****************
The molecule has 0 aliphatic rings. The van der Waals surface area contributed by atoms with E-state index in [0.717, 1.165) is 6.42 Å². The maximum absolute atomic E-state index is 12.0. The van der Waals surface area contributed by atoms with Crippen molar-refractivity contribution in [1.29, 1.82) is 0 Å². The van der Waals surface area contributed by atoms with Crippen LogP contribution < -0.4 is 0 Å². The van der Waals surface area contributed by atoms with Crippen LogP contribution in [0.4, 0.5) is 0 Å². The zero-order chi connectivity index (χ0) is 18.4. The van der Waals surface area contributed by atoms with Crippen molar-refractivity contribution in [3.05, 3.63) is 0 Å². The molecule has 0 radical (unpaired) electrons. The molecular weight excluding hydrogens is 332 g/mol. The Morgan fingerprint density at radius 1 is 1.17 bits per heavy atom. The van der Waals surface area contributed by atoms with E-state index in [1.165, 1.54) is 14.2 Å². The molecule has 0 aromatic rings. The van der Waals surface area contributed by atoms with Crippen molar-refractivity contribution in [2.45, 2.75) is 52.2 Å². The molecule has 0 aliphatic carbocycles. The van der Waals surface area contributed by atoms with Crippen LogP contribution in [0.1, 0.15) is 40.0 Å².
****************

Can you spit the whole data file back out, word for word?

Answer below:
The molecule has 0 aliphatic rings. The van der Waals surface area contributed by atoms with E-state index in [0.717, 1.165) is 6.42 Å². The maximum absolute atomic E-state index is 12.0. The van der Waals surface area contributed by atoms with Crippen molar-refractivity contribution in [1.29, 1.82) is 0 Å². The van der Waals surface area contributed by atoms with Crippen LogP contribution < -0.4 is 0 Å². The van der Waals surface area contributed by atoms with Crippen LogP contribution in [0.4, 0.5) is 0 Å². The zero-order chi connectivity index (χ0) is 18.4. The van der Waals surface area contributed by atoms with Crippen molar-refractivity contribution in [3.05, 3.63) is 0 Å². The molecule has 0 radical (unpaired) electrons. The molecular weight excluding hydrogens is 332 g/mol. The Morgan fingerprint density at radius 1 is 1.17 bits per heavy atom. The van der Waals surface area contributed by atoms with E-state index in [1.165, 1.54) is 14.2 Å². The molecule has 0 aromatic rings. The van der Waals surface area contributed by atoms with Crippen molar-refractivity contribution in [2.45, 2.75) is 52.2 Å². The molecule has 0 aliphatic carbocycles. The van der Waals surface area contributed by atoms with Crippen LogP contribution in [0.1, 0.15) is 40.0 Å².